Most women feel instinctively that it’s a bit of an insult; when it happens to them, they feel vaguely uneasy, but don't know why. It's a bit catty, this careful avoidance of a direct compliment. They don't realize why sometimes they do it to another woman.

Then there are your artist friends. Forget for now inquiring of the one who spends his life objectifying the world through a lens (photographer). The artist I mean is your painter friend, who looks at the world in terms of form, and the space within the form, and speaks in a labrythine vocabulary of color as “hue” and “saturation.” The one on a walk with you in the park who stops suddenly to whisper, “Look at the pattern of those tree branches in the shadow!”

Jeanne Hebuterne, self-destructive wife of Modigliani

Painters do not see what other people see. Their world is broken down into form and void, angle, light, shadow, a world as dissected and rearranged as a Picasso. Painters surge past appearances—they can’t see it at all- straight into the structure and meaning and heat beyond it.
                                                                                                      Picasso, Girl Before a Mirror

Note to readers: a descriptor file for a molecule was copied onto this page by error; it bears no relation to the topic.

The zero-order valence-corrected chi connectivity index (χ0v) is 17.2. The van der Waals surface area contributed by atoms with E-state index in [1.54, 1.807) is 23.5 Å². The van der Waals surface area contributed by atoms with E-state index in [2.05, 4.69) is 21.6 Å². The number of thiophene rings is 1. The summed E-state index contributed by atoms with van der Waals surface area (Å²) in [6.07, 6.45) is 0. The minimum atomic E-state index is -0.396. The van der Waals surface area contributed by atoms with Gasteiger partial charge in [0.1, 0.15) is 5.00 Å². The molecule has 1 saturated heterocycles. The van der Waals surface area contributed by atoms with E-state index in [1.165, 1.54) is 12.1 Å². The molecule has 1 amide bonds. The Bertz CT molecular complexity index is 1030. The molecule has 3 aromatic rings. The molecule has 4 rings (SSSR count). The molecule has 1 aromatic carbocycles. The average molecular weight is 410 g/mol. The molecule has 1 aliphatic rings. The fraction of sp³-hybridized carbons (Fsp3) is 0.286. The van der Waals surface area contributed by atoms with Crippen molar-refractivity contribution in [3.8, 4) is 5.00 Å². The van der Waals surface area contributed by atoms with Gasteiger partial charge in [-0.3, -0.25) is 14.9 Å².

What am I to make of a compliment from such a person! He is not looking at what I see. He is too busy calculating the panorama of my angles. Does he even know what I mean? “Ah, how wonderful! You are spectacular!” he cries out, in full sincerity.

When what he’s been caught by is the way the particular sheen of fabric emphasizes the curve of my shoulder, or how the shape of my hairline is repeated in the pattern of my hem. I have given him a moment of pure delight.

What you hope he will tell you, he has no opinion of at all. He scarcely sees it.
Alana, 'Frenemies' Flickr link
Hmm protests too much
Then there’s the overeager compliment. “Oh how wonderful you look! Your hair looks great! What a gorgeous dress! Where did you get it?!” Hmm protests too much.